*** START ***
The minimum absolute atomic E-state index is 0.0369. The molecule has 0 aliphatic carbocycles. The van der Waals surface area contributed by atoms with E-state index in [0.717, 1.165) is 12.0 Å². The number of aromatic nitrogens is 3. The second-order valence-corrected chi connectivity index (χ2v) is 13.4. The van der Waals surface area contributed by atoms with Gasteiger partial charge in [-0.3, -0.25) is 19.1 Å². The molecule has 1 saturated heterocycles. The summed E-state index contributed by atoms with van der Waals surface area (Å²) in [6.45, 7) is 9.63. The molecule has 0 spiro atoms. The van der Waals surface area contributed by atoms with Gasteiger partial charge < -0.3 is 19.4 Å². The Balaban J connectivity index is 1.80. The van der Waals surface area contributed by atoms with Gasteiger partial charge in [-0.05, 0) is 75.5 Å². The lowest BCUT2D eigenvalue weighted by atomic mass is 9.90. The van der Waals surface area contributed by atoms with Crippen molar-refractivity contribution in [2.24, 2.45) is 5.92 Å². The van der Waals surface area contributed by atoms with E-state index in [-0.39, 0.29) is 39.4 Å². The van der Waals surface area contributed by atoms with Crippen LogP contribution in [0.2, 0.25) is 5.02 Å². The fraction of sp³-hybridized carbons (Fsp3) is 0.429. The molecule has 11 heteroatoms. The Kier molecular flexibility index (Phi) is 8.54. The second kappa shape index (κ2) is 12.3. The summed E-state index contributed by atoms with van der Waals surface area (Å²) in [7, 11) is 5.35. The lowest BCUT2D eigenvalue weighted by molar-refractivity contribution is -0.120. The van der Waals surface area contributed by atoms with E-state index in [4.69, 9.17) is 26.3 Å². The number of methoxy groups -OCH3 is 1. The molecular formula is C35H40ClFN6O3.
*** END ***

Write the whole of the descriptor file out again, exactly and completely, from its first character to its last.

The minimum absolute atomic E-state index is 0.0369. The molecule has 0 aliphatic carbocycles. The van der Waals surface area contributed by atoms with E-state index in [0.717, 1.165) is 12.0 Å². The number of aromatic nitrogens is 3. The second-order valence-corrected chi connectivity index (χ2v) is 13.4. The van der Waals surface area contributed by atoms with Gasteiger partial charge in [-0.3, -0.25) is 19.1 Å². The molecule has 1 saturated heterocycles. The summed E-state index contributed by atoms with van der Waals surface area (Å²) in [6.45, 7) is 9.63. The molecule has 0 spiro atoms. The van der Waals surface area contributed by atoms with Gasteiger partial charge < -0.3 is 19.4 Å². The Balaban J connectivity index is 1.80. The van der Waals surface area contributed by atoms with Gasteiger partial charge in [-0.05, 0) is 75.5 Å². The lowest BCUT2D eigenvalue weighted by atomic mass is 9.90. The van der Waals surface area contributed by atoms with Crippen molar-refractivity contribution in [2.24, 2.45) is 5.92 Å². The van der Waals surface area contributed by atoms with E-state index in [-0.39, 0.29) is 39.4 Å². The van der Waals surface area contributed by atoms with Crippen LogP contribution in [0.2, 0.25) is 5.02 Å². The fraction of sp³-hybridized carbons (Fsp3) is 0.429. The molecule has 11 heteroatoms. The Kier molecular flexibility index (Phi) is 8.54. The second kappa shape index (κ2) is 12.3. The summed E-state index contributed by atoms with van der Waals surface area (Å²) in [7, 11) is 5.35. The lowest BCUT2D eigenvalue weighted by molar-refractivity contribution is -0.120. The van der Waals surface area contributed by atoms with E-state index in [4.69, 9.17) is 26.3 Å². The number of methoxy groups -OCH3 is 1. The molecular formula is C35H40ClFN6O3.